Kurt Christmann

12.04.2016 ( Last modified: 14.06.2016 )
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Kurt Christmann was born on 1 June 1907 in Munich, Germany. He was the son of an administrative inspector. In 1920 Christmann became a member of “SA-Sturm Klintsch” and two years later, in 1922, he became a member of “Jungsturm Adolf Hitler”. In 1923 he participated in the Hitler putsch (8 – 9 November 1923 in Munich, Germany).

Christmann joined the SS and the Nazi party NSDAP in 1933. The following year, in 1934, he obtained a PhD in law (Dr. iur.). Kurt Christmann was a successful athlete. He won the German championship in canoeing as well as the German police skiing championship. Due to his athletic activities he became head of division for winter sports in the SS. In 1938 Christmann was sent to work with the Gestapo in Vienna, Austria. Later on he was sent to Innsbruck and from 1939 until 1942 he was Gestapo leader of the Austrian town of Salzburg.

From August 1942 onwards he held a post as leader of the Einsatzkommando 10a in the Russian town of Krasnodar, which was occupied by German forces from August 1942 until February 1943. During the time of the occupation he participated in committing war crimes, notably the killing of partisans and their relatives, amongst them children, using a gas wagon. He was also involved in the killing of suspected partisans and communists.

Thereafter Christmann was Gestapo leader in Klagenfurt, Austria, and Koblenz, Germany, until he was promoted to SS-Obersturmbannführer in 1942.

After World War II, Kurt Christmann was captured and held at the detention center in Dachau. However, he managed to escape in 1946. Christmann then worked under the name Dr. Ronda for the British occupying power, but soon afterwards fled via Rome to Argentina. There he was involved in the Kameradenwerk, an organization supporting Nazis who fled from Europe, many of whom had committed war crimes.

In 1956 Kurt Christmann returned to Germany. He was not allowed to register and practice as a lawyer, so he launched into the real estate business and was soon running his own real estate company.

On 19 December 1980, after eight years of delaying the trial due to Christmann’s ill health, the district court of Munich, Germany, condemned him to 10 years imprisonment for his participation in the war crimes committed in Krasnodar.

legal procedure

On 19 December 1980, after eight years of delaying the trial due to Christmann’s ill health, the district court of Munich, Germany, condemned him to 10 years imprisonment for his participation in the war crimes committed in Krasnodar. The German Federal Court of Justice affirmed the verdict of the Munich court on 11 November 1982.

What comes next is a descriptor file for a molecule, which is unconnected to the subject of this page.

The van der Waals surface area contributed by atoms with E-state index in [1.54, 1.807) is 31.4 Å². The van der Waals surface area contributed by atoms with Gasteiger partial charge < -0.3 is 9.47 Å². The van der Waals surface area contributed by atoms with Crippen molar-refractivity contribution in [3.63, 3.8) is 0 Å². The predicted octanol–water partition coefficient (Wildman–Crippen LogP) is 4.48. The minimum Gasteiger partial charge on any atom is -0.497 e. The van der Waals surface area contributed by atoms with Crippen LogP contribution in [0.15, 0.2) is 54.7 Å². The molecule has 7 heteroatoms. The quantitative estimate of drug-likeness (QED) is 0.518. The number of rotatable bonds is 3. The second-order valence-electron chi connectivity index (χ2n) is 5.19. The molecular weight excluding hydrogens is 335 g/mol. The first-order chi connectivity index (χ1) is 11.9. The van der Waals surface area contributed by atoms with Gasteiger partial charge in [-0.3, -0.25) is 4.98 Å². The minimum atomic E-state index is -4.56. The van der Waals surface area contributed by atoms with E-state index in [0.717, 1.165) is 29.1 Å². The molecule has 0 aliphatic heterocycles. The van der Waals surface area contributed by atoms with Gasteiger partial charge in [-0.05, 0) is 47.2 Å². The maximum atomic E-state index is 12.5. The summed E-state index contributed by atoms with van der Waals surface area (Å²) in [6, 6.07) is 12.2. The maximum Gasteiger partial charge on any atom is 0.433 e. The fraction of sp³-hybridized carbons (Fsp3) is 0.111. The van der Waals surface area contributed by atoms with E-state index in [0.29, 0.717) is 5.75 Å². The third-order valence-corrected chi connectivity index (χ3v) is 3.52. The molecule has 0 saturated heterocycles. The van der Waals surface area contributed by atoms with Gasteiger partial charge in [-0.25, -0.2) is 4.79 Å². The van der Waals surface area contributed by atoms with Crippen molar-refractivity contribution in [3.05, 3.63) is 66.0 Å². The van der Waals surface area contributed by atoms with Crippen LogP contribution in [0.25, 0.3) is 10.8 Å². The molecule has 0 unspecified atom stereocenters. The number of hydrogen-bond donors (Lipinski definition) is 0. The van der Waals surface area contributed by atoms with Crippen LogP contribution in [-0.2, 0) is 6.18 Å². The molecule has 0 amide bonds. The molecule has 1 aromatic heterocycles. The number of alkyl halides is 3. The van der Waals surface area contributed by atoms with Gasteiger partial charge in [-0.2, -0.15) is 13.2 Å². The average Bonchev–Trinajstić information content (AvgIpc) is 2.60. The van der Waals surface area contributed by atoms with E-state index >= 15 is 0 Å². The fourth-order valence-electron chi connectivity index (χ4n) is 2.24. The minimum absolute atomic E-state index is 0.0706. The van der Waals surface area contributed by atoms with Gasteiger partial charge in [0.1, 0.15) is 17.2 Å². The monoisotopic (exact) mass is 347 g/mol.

Kurt Christmann died on 4 April 1987.


After the Second World War numerous trials against war criminals and those responsible for Nazi crimes took place in Germany and other countries. It is not possible here to give an overview of all the trials. Below are the main facts concerning the major trials of war criminals at Nuremberg.


The German armed forces surrendered unconditionally on 7-8 May 1945. The Allies (USA, Soviet Union, Great Britain and France) took over all governmental functions in Germany, instituted the Allied Control Council and divided Germany into four zones of occupation.

After the adoption of the London Charter of 8 August 1945, the Allies set up the International Military Tribunal (IMT) in order to judge the major German war criminals. Annex III of the Agreement contains the Statute of the International Military Tribunal (IMT Statute [2]).


According to Articles 1-3 of the London Charter, war criminals with offenses having no particular geographical location were to be judged by the IMT. However in accordance with Articles 4 and 6 of the Convention, the principle of territoriality was to apply to the other German war criminals, with the courts of those states where crimes had been committed having the competence to try these criminals on the basis on their national laws.

Crimes within the jurisdiction of IMT:

– Crimes against peace;

– War crimes and

– Crimes against humanity (Article 6 of IMT Statute).

The IMT was composed of four judges and four substitutes who were appointed by the four Allied powers (Article 2 IMT Statute). In application of Article 13 of the IMT Statute, the Tribunal drew up its own Rules of Procedure

The IMT indicted 24 people in total. The trials took place from 14 November 1945 until 1 October 1946. Twelve defendants were sentenced to death, three were acquitted and seven others were sentenced to prison terms ranging from 10 years to life imprisonment. In one case, the procedure was suspended for health reasons and in another the defendant committed suicide before his trial.